Ever since the mid-nineteenth-century, the USA’s foreign policies were heavily influenced by a belief in America’s ‘Manifest Destiny.’ By the end of WWI, the Manifest Destiny meme had fused serendipitously with the ‘global domination’ meme that is still adhered to by The Council on Foreign Relations. (9.) The existence of the Council can itself be traced all the way back to Cecil Rhodes and his Secret Society of the Elect. Rhodes’ concept was of a world to be dominated by the Anglo-Saxon  (British and American) establishment.  (10.)   (‘Even though being colonised might hurt, it is for your own good!’) Some of that ideology, which might at a stretch be interpreted as ‘philanthropic,’ still lingers on.

However, over the past several decades, a further fusion of foreign policy ideologies has taken place. Under neo-liberalism, government functions have been replaced by privatisation.  Key defence functions, such as naval construction and arms manufacture, once the province of the state, have now been privatised. Even mundane functions such as base maintenance, catering, cleaning, waste-management, landscaping and construction, are no longer carried out directly by the armed services. All this, as well as many actual combat and other war-making and intelligence duties (now also sub-contracted to unanswerable private companies of mercenaries) (11.) have been privatised and corporatised.

The more the profits derived from these activities accrue to the ever expanding membership of the MIC, with its vast network of bases and  privately owned manufacturing plants across the USA and among its allies overseas, the greater the reliance of local communities, at home and abroad, on its employment and  its both over- and under-the-table largesse. As the MIC’s network expands, there is a commensurate growth in the baleful political influence it exercises over the policies of national and international governments.

Though the MIC has now taken the driving seat and still makes full use of ‘patriotism’ and claims of philanthropy, it only uses those quaint sentiments as the saddle that enables it to ride the tax-paying pig. The new, controlling mechanism of the US Empire, the new ‘Deep State,’ is not concerned about anyone’s good, other than that of its own elites. Its function and dedication is simply the sum of multiple individual and corporate interests coming together to distill the essence of capitalism, red in tooth and claw: the extraction and misspending of ever increasing sums of money from the wallets of American and other nations’ citizenry. Its dreams of global domination are motivated purely by self-interest and greed. Winners take all: no longer is there an ideology (other than MAGA) or a code of conduct dampened by moral scruples.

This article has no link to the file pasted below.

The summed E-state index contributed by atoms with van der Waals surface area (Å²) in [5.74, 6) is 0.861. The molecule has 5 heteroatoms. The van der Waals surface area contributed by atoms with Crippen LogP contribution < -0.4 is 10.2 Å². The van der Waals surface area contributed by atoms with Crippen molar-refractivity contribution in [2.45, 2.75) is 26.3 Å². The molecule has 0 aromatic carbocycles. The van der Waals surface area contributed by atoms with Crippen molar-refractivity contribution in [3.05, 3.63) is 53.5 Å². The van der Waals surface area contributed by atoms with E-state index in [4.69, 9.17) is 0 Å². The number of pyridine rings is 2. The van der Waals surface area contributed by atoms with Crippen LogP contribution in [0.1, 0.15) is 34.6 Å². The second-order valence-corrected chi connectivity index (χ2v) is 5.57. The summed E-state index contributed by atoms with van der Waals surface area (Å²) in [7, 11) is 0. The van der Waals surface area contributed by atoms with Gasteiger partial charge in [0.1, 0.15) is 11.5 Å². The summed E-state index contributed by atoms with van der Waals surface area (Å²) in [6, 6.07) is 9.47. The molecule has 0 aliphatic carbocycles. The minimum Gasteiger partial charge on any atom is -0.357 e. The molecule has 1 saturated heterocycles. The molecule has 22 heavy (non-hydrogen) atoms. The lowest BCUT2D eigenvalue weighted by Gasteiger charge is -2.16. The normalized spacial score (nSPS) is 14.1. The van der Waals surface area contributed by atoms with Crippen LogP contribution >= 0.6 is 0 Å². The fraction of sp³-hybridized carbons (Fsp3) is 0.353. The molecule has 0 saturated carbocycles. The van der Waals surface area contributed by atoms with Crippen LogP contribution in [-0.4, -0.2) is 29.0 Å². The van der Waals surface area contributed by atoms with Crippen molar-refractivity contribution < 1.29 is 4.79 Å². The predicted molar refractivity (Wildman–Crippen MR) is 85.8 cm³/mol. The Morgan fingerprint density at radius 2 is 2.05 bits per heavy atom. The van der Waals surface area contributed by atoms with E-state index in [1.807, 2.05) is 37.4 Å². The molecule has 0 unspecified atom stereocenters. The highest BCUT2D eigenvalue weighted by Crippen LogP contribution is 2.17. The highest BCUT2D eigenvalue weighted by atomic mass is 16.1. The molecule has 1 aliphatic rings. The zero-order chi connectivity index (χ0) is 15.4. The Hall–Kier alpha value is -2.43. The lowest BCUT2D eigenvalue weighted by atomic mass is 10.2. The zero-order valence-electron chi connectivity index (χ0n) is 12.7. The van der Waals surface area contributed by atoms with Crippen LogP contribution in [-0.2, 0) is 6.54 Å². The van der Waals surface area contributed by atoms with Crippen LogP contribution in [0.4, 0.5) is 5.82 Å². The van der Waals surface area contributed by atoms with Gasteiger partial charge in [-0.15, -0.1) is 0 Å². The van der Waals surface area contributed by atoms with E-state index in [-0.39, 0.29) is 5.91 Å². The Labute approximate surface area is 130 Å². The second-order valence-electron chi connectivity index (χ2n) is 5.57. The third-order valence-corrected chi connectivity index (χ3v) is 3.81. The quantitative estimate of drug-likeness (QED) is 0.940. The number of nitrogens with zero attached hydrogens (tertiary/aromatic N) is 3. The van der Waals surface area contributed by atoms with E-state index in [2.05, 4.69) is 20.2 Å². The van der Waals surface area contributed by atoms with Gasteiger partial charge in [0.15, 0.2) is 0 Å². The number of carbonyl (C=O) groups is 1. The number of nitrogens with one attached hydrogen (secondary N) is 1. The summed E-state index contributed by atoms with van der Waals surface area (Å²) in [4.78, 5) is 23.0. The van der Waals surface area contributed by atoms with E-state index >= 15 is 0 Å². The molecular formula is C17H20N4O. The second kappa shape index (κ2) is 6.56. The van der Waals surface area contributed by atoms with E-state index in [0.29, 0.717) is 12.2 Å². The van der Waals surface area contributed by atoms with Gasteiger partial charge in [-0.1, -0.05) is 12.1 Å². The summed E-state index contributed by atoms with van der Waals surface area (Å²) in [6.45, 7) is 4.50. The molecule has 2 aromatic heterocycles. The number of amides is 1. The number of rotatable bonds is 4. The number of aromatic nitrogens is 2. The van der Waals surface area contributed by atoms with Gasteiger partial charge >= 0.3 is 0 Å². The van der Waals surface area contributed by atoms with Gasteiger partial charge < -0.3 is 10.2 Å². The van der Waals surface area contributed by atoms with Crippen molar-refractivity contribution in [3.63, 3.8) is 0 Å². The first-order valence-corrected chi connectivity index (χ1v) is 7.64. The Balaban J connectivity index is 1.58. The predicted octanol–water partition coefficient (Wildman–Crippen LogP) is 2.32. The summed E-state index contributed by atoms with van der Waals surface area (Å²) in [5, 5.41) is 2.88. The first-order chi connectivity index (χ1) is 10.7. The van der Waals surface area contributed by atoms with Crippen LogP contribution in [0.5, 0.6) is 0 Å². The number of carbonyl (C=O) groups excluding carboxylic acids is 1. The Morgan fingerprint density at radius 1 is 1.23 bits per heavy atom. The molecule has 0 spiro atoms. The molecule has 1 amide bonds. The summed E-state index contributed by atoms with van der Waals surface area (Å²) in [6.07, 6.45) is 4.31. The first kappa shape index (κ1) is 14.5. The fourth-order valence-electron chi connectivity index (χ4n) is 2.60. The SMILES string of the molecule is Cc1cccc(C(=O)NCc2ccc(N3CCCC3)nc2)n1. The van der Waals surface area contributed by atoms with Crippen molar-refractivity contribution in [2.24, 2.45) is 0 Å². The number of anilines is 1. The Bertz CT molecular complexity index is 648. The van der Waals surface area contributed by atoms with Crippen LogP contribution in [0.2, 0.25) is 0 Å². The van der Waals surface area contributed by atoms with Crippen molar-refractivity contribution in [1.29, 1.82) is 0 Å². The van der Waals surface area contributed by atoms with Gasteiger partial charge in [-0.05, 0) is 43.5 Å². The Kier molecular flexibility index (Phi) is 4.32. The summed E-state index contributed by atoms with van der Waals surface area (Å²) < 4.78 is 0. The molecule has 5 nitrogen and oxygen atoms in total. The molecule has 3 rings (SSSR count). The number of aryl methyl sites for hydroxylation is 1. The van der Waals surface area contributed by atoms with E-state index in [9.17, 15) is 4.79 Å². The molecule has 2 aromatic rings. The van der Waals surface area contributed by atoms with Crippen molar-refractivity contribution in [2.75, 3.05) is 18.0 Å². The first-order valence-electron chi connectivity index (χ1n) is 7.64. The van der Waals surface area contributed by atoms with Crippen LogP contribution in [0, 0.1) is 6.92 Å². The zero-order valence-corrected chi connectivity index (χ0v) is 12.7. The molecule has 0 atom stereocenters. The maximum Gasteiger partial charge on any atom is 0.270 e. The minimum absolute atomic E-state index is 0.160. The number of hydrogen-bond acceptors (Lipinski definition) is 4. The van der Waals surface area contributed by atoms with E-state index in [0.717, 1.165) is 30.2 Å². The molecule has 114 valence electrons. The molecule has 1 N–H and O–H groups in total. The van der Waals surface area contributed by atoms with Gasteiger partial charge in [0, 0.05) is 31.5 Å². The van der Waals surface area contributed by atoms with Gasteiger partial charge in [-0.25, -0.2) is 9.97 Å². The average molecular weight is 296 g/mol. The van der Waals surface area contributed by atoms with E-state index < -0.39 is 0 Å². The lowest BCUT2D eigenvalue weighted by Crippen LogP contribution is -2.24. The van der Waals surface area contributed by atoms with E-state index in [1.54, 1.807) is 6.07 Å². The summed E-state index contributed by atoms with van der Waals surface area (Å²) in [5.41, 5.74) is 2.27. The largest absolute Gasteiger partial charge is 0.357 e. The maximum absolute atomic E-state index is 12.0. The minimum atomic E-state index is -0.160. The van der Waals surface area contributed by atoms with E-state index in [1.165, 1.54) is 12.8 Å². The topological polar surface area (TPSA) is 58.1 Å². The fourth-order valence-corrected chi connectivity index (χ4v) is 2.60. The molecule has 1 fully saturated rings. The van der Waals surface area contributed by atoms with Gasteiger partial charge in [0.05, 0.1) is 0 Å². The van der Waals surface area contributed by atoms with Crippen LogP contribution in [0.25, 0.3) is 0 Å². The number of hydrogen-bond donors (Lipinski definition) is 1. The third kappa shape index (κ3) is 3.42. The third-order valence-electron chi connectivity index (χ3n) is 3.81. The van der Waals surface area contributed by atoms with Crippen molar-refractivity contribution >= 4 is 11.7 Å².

Sorensen paints the picture of a rogue feedback system, now totally beyond the control of any external authorities. Congressmen depend for their seats and their livelihoods on the generosity of this vast conglomeration of providers of services and munition to the militarised state. Unsurprisingly, they pass laws and regulations to ensure ever more wealth is garnered for distribution to the elites on the inside of the MIC establishment.

Associated interest groups clustered around the military, secret intelligence agencies and quasi- governmental front organisations (such as the National Endowment for Democracy that was so active in the Ukraine, Hong-Kong and Xinjiang) benefit from America’s militarisation. (12.) Included as passengers on the gravy-train, are multiple trade associations, international banks, Big Oil, the media, academia, captured think-tanks, the Israeli lobby and civilian lobby groups such as the National Rifle Association. These all see benefit from the USA’s militarisation and add their influence to the MIC’s ever increasing drumbeat for war preparations.